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Discussion in 'AirPrint' started by eoj25karfuno, Oct 29, 2011.
What application is the best for printing from an iPad 2?
Some printers are directly compatible with AirPrint on the iPad. This includes several HP printers and a smaller selection of Canon and Epson printers. Be absolutely certain the printer supports AirPrint before buying. Some printers may require a firmware update to work. These are usually available on the manufacturers site. If you get this kind of printer you can print directly from within apps that support the feature, which is many.
iOS: AirPrint 101
Of course some of us already have printers and do not want to buy a new one. There are a couple ways to do this.
One is to use a printing app on the iPad.
Most (or all) other print apps can only print pictures and/or files that have been copied to that app via Open In or other method. Print n Share used to be able to print from AirPrint enabled apps if it was loaded the background. It lost this ability with iOS 5. It may still work with iOS 4 if you get it before the app is updated in the App Store. Several printer manufacturers have their own apps for their printers. In general those apps will probably have the best results, quality wise.
The second method is to load a program on the computer that will emulate an AirPrint compatible printer. Your computer must be on and have the printer available to it. The cheapest (free) is Airprint Activator. More features can be had with FingerPrint (mac and windows) and Printopia (mac only).
There is a third way. A few printers (mostly HP's again) can be set up with their own email address. PDF attachments can be sent via this address to be printed. The last review I saw (several months ago) said it could be quite slow (big files not recommended), and sometimes the emails got lost and never printed. The advantage was that you could literally send/print from anywhere you have an internet connection.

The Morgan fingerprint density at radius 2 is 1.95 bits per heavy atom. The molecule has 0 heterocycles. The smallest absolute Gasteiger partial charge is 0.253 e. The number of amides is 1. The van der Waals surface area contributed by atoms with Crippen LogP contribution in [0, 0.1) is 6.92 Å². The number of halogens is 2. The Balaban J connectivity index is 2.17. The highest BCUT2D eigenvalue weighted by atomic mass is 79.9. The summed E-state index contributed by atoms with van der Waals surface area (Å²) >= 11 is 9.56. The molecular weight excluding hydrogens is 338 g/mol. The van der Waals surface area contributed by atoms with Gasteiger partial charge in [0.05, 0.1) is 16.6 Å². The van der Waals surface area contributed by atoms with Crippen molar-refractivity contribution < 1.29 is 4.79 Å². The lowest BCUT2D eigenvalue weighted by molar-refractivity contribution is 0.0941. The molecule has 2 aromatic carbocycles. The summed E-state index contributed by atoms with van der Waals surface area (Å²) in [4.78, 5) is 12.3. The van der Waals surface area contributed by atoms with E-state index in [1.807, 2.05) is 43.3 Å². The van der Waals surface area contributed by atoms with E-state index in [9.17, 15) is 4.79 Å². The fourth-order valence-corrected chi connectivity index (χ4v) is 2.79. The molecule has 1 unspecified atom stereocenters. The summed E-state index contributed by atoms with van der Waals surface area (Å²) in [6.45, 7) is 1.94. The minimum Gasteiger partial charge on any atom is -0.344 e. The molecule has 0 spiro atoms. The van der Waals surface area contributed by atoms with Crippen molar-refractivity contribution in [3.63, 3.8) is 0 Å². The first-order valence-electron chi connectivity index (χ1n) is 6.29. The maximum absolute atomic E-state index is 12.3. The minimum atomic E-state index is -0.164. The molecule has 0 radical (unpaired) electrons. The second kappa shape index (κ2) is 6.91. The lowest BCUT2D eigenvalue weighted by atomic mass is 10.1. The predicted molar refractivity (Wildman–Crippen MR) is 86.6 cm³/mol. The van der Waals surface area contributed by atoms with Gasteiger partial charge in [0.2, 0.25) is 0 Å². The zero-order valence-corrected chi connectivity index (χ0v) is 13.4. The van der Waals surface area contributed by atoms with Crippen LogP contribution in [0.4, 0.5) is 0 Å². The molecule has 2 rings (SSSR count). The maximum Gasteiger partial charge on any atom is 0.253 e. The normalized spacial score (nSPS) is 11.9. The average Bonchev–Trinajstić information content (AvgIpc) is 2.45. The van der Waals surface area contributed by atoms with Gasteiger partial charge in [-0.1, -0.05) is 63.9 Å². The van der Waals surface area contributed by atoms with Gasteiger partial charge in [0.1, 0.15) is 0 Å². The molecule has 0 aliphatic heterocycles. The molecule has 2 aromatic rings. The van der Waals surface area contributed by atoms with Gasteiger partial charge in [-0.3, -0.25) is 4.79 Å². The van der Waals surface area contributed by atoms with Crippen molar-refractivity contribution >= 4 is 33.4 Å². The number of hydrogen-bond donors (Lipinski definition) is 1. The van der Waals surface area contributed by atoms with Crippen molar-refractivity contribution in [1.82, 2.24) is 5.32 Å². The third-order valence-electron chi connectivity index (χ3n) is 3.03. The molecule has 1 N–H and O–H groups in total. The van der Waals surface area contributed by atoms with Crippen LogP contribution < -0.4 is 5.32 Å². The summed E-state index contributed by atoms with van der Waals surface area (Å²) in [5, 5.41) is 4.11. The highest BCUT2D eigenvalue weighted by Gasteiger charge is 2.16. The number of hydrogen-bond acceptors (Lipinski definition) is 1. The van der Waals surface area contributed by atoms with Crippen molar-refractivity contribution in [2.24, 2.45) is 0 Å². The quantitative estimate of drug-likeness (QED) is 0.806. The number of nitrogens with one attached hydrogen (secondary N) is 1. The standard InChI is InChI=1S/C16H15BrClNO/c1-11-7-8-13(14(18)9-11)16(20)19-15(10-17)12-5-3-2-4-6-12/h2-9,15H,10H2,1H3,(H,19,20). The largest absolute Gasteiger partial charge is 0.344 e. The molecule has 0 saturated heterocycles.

Why doesn't the iPad print to any wifi printer? I have a Kodak esp7 that works great with my laptop via wifi, but not the iPad. Kodak does not have an app.
I also use AirPrint, but with a PC. I downloaded and installed the AirPrint software and shared my printer with the network. The only problem is that the XP machine has to be on for printing to be available. I couldn't get the software to install on Win7.
This is how I see it. I don't claim to speak for the the companies involved or have special inside access to the industry, so it is just me mussing on things.
Every printer requires a bit of software called a print driver to operate, and each manufacturer has dozens of different ones for each model and line of printers and Operating Systems (OS) that they intend to support. Computers have a great deal more space for the operating system, and because of this they usually come loaded with a large number of print drivers from the leading manufacturers. When a new driver is needed it can be easily loaded into the OS; but the system often breaks down. One because manufactures can't be expected to test every OS variation, and two, because those that write OS's can't be expected to test every print driver.